The kids and I are about to hit the grocery store for our Thanksgiving supplies. But first, I have a few tips for how you can eat well without overspending this Thanksgiving.
1. Pay attention to price tags
It’s easy to glance at price tags and only see the big numbers. But a closer look reveals the real cost of what you are buying.
Take for instance Brussels sprouts at my local grocery. They are available in the prepacked little cup or you can buy them from the bulk section. The price tag on the left (above) is the prepacked little cup. On the right, are the lose bulk Brussels sprouts.
If you buy the cup, you’re paying $7.09 a pound. If you grab a bag and select from the bin, you only pay $2.49 per pound — less than half the cost. That’s a huge savings!
The same can be found between green beans (prepackaged fresh ones versus bulk ones), lettuce (the bagged versus the heads), garlic and more. In the reverse, the loose potatoes at my grocery often cost close to twice as much per pound compared to the prebagged ones.
Yes, it’s a hectic time to be shopping, but taking the time to pay attention to the actual unit prices will pay off with big savings for you this Thanksgiving.
2. Stay in-season
In the past, Thanksgiving has always been an anything-goes holiday for me where I paid little attention to what’s in season and just made what we like. Not so this year as I am trying to put on a great meal on a budget — and the first step I took toward doing so was to eliminate dishes with out-of-season produce (sorry beets!). While we love them, there is big savings to be had by going more traditional with a harvest-based menu.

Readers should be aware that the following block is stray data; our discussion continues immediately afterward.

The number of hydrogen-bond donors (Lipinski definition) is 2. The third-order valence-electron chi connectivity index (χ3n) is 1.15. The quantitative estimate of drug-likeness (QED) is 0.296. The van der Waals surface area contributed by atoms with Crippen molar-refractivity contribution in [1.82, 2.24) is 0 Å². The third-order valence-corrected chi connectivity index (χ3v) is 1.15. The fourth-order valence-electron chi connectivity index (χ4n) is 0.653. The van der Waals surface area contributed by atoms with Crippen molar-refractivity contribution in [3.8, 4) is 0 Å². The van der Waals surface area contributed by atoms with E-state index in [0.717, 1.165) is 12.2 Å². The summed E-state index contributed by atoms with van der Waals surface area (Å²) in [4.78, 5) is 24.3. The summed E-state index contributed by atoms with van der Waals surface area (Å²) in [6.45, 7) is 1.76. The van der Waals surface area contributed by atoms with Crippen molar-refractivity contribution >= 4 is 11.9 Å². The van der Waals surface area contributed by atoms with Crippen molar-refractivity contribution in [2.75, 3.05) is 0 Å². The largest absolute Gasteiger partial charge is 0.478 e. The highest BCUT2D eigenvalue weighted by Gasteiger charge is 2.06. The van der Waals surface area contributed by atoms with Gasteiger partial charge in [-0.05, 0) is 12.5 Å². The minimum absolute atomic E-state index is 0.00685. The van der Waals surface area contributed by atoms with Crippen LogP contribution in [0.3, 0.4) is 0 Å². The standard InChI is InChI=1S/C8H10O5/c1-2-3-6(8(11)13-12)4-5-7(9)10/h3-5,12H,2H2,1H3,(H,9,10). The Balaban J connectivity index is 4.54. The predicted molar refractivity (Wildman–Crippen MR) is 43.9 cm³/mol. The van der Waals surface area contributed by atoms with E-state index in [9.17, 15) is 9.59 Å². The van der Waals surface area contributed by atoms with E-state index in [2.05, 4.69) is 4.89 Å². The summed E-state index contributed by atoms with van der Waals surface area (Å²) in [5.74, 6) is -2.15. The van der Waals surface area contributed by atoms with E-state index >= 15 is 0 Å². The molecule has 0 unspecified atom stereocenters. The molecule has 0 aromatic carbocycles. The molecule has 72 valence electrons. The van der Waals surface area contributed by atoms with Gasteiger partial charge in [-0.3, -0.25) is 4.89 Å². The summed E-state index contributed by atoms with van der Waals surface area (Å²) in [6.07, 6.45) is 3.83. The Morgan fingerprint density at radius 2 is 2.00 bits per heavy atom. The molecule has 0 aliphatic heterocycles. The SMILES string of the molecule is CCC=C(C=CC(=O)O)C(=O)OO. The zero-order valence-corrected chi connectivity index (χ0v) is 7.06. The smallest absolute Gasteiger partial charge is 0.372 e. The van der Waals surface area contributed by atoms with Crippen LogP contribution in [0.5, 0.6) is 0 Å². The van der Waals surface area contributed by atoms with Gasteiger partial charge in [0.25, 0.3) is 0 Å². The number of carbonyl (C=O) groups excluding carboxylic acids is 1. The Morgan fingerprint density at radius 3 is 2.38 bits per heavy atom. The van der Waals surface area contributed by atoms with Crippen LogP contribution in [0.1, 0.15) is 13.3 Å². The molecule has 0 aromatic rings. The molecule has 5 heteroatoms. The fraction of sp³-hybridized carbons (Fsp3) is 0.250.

3. Tap into easy DIY
Anytime you buy something that’s a convenience — from pre-sliced French bread for crostini to pre-cut meats and cheeses, you pay a premium. But doing itself can save a bundle and doesn’t have to take long.
So buy a whole butternut squash instead of the pre-cut (hint: peel it while watching TV and then remove the sinew-y bits and seeds and dice it. Store in an airtight container in the fridge. It lasts for days).
Slice your own carrots too. And also buy a head of garlic instead of pre-peeled. And if you are using shredded cheese in a dish, go big. I will be — my Decadent Cheddar Mashed Potatoes with Bacon and Apples calls for quite a bit of cheese. But I won’t be reaching for the pre-shredded. Instead, I will buy a big block of cheese and shred it myself in my food processor for a big savings. And leftover shredded cheese will be perfect for reinventing Thanksgiving leftovers this weekend.
Likewise, I will save time on my prep work by chopping, slicing and shredding veggies using my food processor as well. KitchenAid recently sent me the new KitchenAid 13-cup food processor to try out, and it makes quick, accurate work of all this. It works particularly well with dishes that use onions — I can get a fine chop on them in a few seconds, lending all their flavor to my dishes without my husband (who hates the texture of onions) complaining about them. Score!
Disclosure: KitchenAid provided me with a food processor for use in my holiday coverage but I wasn’t compensated in any other way. All opinions are my own.
Sarah Walker Caron is a cookbook author, freelance writer and founder of Sarah’s Cucina Bella. She is the author of several cookbooks including The Super Easy 5-Ingredient Cookbook and One-Pot Pasta, both from Rockridge Press. A single mother to two kids in middle school, Sarah loves nightly family dinners, juicy tomatoes plucked fresh from the vine and lazy days on the beach. She also adores reading and traveling.